The other day, I noticed my Canon 7D with a 100mm macro lens on it sitting right beside my MacBook Pro with a Retina display, so I decided to see what 220 pixels per inch looks like blown up. The photographs below compare the same icons and text on a Retina display versus the display on an 11" MacBook Air.
Click on any of the images to see it at twice the size, or see all the high resolution images together on one page (note that the images are 1,000 pixels wide and 220 PPI, so they look awesome on a retina display, but they may also take a few seconds to load.)
Text on an 11" MacBook Air.
Text on a MBP Retina. Much sharper.
The Mail.app icon on a standard display.
The Mail.app icon on a retina display. If your monitor is clean and you look really closely, you can see a few dead pixels.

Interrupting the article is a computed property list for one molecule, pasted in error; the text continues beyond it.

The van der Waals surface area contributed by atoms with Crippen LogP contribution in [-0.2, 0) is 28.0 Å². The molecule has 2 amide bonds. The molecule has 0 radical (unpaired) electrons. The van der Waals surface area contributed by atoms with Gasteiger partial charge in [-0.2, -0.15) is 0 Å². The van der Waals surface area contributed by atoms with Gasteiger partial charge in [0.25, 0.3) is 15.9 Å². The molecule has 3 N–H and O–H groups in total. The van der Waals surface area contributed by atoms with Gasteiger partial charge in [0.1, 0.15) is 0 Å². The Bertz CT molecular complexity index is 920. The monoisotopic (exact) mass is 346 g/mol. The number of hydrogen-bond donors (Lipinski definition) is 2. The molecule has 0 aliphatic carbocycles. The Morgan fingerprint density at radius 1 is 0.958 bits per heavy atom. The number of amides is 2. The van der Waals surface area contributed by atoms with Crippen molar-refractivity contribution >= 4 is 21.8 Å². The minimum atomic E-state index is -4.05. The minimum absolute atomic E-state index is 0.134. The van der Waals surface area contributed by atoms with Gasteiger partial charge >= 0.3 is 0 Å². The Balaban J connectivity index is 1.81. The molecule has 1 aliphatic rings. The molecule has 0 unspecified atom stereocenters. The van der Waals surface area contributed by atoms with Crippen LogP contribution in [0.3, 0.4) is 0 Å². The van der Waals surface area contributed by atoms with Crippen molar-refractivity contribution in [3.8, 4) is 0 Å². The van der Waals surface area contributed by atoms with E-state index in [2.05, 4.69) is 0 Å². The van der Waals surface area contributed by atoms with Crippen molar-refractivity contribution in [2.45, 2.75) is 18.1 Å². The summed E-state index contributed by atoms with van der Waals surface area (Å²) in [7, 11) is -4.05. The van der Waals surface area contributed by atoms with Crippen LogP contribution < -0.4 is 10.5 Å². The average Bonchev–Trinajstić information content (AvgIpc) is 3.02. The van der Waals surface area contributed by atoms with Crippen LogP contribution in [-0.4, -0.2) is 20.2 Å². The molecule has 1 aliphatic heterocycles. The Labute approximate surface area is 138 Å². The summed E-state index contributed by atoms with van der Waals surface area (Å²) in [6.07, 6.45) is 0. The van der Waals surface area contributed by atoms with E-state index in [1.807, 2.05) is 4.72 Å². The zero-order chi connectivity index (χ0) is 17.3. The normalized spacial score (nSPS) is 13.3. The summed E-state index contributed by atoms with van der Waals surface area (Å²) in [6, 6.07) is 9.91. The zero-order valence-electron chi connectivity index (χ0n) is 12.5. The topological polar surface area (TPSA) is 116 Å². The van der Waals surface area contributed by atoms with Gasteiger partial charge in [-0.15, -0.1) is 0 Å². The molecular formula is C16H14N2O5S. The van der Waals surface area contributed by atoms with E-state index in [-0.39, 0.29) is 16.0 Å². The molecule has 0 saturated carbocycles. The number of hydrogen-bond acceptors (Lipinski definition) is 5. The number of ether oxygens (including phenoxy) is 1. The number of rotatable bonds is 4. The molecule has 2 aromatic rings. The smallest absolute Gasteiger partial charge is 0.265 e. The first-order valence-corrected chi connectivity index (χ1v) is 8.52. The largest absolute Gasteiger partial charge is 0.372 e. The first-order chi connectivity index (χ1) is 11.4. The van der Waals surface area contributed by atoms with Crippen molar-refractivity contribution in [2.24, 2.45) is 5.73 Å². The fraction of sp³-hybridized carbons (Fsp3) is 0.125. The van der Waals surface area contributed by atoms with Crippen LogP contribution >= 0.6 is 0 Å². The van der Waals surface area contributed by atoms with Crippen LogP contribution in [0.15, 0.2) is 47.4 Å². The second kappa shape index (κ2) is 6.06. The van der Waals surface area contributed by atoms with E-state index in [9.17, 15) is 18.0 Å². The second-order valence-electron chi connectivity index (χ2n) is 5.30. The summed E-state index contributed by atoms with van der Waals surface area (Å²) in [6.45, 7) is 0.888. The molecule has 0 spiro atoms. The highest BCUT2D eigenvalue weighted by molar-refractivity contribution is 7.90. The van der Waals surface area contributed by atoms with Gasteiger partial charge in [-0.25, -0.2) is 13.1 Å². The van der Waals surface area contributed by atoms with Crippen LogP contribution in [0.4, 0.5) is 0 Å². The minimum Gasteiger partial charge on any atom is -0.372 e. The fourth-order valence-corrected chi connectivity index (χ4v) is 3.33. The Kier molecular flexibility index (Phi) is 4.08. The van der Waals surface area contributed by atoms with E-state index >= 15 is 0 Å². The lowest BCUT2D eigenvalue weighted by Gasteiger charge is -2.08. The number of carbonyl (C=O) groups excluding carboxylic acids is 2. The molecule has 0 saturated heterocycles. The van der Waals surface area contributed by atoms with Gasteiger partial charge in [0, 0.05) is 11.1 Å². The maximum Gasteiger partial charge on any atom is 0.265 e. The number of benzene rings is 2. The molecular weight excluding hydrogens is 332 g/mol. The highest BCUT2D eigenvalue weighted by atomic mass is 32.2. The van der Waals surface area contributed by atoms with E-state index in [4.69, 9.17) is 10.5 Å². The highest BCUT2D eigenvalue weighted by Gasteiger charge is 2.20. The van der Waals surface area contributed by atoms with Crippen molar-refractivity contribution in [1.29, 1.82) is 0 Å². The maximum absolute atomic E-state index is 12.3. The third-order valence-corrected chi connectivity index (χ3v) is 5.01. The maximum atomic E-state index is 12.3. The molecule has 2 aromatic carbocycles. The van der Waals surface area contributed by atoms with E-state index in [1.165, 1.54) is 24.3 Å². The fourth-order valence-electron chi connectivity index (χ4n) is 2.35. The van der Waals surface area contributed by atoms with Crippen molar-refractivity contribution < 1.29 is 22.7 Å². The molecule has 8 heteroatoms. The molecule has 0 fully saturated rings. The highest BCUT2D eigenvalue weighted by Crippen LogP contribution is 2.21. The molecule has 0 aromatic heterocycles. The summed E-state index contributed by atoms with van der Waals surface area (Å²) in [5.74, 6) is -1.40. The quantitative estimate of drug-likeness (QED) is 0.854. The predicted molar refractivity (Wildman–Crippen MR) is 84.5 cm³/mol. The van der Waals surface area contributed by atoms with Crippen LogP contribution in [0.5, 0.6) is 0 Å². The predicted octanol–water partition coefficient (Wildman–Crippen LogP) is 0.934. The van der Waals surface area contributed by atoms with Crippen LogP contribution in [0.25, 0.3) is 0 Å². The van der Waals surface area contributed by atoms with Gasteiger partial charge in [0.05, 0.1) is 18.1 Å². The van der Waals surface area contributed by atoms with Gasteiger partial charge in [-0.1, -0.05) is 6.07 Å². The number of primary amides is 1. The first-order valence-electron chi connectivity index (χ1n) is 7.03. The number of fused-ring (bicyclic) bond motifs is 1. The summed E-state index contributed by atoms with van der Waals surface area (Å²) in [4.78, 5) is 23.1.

A close-up of the Mail.app icon on a standard display.
A close-up of the Mail.app icon on a retina display.
The menu bar on a retina display. Notice how the updated icons look great and those that haven't been updated yet look like crap. Unfortunately, this is what most of the internet looks like (with the exception of text, which looks great).
The dreaded ghosting issue. You can also see several pixels misbehaving in this photo (top center).
The one curious exception to text looking almost universally better on the retina display is the Twitter application. For some reason, the text looks as bad as the scaled-up profile pictures.
A stack of Macs to give you an idea of relative size. From bottom to top: standard 15" MBP, 15" MBP Retina, 11" MacBook Air, and a 3rd generation iPad.